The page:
A related topic -- the capacity value of wind -- continues to be a hotly debated issue (Windpower Monthly, September 1993). Is the existence of wind capacity useful to a utility; and can wind power capacity replace conventional plant capacity on a power system? Submissions to a recent UK Parliamentary Committee investigation of wind energy (Windpower Monthly, September 1994) have provided tangible evidence that wind installations are, in practice, likely to be generating at times of system peaks, when energy may be worth as much as four times its average value. During the 1993-94 winter peaks in Wales, for example, the 30 MW Llandinam wind farm was generating at 90% of its rated output and would have attracted significant capacity related payments from the UK power pool.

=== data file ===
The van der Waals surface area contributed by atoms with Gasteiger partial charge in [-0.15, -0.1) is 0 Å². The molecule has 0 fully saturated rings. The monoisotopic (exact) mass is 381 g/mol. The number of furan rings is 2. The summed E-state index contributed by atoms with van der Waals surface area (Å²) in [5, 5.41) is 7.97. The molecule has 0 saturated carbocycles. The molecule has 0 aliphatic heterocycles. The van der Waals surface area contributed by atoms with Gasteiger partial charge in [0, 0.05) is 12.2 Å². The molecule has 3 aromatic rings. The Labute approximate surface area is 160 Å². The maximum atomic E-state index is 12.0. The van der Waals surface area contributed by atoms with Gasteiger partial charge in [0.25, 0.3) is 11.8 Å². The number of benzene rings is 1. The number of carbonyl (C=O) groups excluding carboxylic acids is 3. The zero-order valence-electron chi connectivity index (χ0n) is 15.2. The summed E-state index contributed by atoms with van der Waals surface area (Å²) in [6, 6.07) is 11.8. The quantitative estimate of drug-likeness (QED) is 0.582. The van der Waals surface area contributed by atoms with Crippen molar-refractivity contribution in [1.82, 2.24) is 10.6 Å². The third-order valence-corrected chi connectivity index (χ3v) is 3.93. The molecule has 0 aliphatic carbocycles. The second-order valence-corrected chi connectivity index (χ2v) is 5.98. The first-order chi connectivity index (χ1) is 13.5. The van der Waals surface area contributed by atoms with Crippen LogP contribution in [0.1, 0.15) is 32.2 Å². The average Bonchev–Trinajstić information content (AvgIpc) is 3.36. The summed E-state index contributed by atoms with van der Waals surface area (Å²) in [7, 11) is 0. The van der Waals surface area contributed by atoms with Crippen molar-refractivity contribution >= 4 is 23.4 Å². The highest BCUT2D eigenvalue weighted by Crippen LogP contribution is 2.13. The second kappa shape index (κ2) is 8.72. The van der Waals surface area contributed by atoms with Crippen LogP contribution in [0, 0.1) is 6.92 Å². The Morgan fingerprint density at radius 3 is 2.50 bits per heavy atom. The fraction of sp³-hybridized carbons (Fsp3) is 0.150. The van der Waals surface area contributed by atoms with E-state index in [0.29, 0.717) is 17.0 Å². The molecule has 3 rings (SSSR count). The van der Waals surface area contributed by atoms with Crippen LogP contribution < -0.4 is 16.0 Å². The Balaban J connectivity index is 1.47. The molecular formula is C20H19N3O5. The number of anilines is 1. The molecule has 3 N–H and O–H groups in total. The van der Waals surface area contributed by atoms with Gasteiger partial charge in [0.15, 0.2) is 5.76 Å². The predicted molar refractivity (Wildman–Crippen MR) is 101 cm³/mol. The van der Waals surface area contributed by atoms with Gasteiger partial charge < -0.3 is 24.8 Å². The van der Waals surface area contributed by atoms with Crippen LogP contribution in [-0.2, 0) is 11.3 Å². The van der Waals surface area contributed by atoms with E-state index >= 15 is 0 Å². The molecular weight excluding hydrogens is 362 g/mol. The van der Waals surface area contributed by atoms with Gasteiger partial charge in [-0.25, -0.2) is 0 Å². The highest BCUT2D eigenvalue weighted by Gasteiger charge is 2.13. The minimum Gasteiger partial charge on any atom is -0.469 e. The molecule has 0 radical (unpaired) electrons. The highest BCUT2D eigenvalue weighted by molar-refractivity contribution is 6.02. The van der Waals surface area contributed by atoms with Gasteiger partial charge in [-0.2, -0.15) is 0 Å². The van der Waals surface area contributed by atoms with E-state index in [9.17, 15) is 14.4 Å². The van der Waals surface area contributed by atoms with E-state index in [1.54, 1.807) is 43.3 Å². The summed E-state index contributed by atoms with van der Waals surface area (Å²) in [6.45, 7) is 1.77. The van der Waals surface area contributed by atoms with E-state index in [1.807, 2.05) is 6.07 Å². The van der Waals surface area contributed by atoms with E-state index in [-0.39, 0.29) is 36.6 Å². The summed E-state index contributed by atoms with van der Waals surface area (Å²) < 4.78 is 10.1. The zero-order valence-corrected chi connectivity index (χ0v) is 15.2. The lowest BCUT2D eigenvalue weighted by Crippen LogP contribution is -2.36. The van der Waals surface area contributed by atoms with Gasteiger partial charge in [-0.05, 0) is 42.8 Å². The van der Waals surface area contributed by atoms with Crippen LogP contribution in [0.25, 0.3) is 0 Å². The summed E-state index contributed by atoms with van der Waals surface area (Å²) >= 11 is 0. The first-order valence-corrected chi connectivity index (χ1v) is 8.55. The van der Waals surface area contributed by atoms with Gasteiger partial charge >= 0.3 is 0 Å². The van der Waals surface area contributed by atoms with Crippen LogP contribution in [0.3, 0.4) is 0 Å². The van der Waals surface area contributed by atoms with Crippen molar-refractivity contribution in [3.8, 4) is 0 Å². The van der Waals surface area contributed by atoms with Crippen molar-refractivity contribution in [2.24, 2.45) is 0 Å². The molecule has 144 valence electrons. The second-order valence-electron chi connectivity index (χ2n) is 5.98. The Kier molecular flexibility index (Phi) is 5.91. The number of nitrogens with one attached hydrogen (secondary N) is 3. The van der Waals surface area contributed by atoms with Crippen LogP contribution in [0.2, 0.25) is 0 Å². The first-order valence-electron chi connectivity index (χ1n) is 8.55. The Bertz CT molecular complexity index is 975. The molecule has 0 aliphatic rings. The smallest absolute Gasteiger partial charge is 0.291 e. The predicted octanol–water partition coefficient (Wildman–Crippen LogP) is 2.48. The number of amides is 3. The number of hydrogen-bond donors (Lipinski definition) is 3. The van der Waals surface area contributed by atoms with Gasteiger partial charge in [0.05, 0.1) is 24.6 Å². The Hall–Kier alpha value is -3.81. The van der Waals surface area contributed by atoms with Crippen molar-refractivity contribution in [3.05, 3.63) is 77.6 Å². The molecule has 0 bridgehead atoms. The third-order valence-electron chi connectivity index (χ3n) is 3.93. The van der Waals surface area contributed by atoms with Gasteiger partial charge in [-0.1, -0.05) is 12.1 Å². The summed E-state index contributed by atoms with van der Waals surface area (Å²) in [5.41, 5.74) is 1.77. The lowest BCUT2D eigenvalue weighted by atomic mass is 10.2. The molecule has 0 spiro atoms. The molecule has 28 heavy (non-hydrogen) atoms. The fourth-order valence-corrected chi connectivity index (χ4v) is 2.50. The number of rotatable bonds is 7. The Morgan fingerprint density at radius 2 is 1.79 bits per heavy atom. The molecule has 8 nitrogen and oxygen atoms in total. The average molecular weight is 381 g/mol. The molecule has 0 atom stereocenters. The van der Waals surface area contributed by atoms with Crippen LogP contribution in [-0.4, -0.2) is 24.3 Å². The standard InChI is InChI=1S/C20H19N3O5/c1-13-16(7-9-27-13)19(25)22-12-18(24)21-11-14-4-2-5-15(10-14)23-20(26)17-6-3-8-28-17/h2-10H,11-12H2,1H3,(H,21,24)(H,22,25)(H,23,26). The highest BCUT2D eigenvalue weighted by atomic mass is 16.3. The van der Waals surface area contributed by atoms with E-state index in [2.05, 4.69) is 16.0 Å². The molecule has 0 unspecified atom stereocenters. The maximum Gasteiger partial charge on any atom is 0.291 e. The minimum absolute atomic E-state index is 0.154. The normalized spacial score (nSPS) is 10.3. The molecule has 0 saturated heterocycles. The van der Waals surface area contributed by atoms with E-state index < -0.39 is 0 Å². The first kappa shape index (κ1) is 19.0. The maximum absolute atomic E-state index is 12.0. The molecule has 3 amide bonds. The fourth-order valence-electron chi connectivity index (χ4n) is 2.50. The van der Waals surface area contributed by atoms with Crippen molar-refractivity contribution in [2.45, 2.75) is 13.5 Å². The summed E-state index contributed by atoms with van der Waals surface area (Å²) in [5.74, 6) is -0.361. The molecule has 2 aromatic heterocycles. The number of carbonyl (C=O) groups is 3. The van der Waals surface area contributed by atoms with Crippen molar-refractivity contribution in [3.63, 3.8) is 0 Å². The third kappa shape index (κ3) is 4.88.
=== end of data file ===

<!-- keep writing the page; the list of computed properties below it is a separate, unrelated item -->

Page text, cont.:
Scope for further improvements

All the Eurowin data relating to performance costs and energy output indicate continuing improvements, with little sign, yet, of a levelling out. Spectacular steps in cost reduction or performance improvement are unlikely, but steady progress seems assured. The trend towards larger machines will even out, but no one is quite sure at what level of power output this will happen. Several European manufacturers are firmly committed to the development of machines in the MW size range (around 50 m diameter) although the benefits of ever bigger turbines will become more marginal, due to difficulties in building and handling larger components. On the planning side, citizens have voiced doubts about the merits, visually, of continuing increases in size, but others point to the fact that it is very difficult to distinguish between MW and kW machines at a distance beyond a kilometre or so.

The economics of wind energy continue to improve. Generating costs may not yet be on a par with those of gas -- the cheapest fuel for centralised generation -- but they are already equal to, or below, those of nuclear. When the increased value of decentralised generation is taken into account, the gap between cost and value is closing rapidly.